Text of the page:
Is Shaq doomed to die young?

Probably when he realized he’d be boxing Mohammed Ali.

Yeah. Those tend to snap.

When the thread was started, 19 years ago, Shaq weighed in at 395 lbs by his own admission. That is up from the 294 he weighed when first drafted by the Magic in 1992. The 395 was his peak weight, dropping down to 325 for the 2005 Heat championship season.

Shaq is not doomed to die young. Gold Bond and efforts to make The General look like a reputable insurance company are doing wonders for him.

Possible. But the point stands that he wasn’t just a tall thin guy.

Here’s an article about the proposed fight which specifically compares him to Shaq: What If Muhammad Ali Had Fought Wilt Chamberlain?

You want strength? Hill said Wilt was demonstrably stronger than two burly guys with whom you might be familiar – Shaquille O’Neal and the Terminator himself, Arnold Schwarzenegger. Hill said a long-retired Wilt went head-to-head with the young Shaq in a pickup game and still was able to do whatever he pleased.

“Wilt moved Shaq around like he was a rag doll,” Hill said.

And Schwarzenegger?

“Arnold, who was a world-class weightlifter and bodybuilder, was making the movie “Conan the Barbarian” with Wilt,” Hill continued. “When he wasn’t shooting his scenes, Arnold would work out with weights, and I mean really heavy weights. One day he was straining with the bar and Wilt walked over, almost casually lifted it three or four times, and set it down. Arnold did not work out with weights again the entire time Wilt was around. Wilt had ungodly strength.”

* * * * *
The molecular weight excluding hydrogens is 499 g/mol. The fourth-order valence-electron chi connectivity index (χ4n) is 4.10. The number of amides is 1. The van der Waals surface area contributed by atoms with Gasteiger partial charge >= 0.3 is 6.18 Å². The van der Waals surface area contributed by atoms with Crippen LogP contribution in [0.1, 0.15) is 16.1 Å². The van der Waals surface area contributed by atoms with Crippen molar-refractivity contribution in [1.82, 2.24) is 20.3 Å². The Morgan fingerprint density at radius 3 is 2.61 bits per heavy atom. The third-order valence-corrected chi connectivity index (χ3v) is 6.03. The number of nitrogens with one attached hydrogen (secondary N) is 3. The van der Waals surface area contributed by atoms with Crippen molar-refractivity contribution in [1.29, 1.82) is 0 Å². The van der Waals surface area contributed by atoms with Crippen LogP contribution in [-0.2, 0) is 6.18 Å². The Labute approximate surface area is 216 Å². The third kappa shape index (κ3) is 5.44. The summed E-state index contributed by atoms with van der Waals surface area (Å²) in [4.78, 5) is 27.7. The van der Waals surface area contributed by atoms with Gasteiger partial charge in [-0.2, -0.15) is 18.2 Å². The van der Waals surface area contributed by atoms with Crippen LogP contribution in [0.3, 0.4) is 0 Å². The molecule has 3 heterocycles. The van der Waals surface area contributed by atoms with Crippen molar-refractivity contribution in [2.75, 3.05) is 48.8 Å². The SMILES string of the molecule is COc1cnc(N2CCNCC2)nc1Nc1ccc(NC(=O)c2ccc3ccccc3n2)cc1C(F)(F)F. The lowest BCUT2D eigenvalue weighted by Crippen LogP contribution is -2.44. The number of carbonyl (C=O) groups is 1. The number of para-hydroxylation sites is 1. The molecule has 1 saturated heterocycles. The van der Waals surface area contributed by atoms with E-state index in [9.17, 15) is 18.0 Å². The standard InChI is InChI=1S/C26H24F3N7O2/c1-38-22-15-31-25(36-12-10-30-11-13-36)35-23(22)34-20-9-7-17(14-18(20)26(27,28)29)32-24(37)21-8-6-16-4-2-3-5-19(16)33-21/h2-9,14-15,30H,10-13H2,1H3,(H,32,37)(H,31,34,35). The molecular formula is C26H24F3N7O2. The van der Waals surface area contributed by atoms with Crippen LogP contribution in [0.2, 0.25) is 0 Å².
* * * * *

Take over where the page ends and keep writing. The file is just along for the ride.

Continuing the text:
I assume that there is also the correlation that if some part starts to go, this affects quality of life and therefore future prospects? Do people who are not as mobile, or wheelchair bound, arthritic, or whatever, tend to have shorter life expectancy? Certainly it would affect their ability to stay in shape which is good for longevity.

(And do really tall athletes who overuse or abuse their knees, ankles, or hips tend to have more problems with them later in life than the average sedentary guy?)

Yeah, but the Papa John’s is cancelling-out that stuff.

For those reading the whole thread, John Kenneth Galbraith died in 2006, age 97. His son, James K. (Kenneth, in both cases; père was “Ken” to friends) is also a pretty good economist, but I do not know how tall he is.

Heavy weights are actually good for joint health:

That said, when it comes to things like squatting 500kg, I suspect that you’ve gone past the point of “giving your joints a good rub” and are simply applying more force than the materials can recover from.

I’m not sure that we know where the threshold is.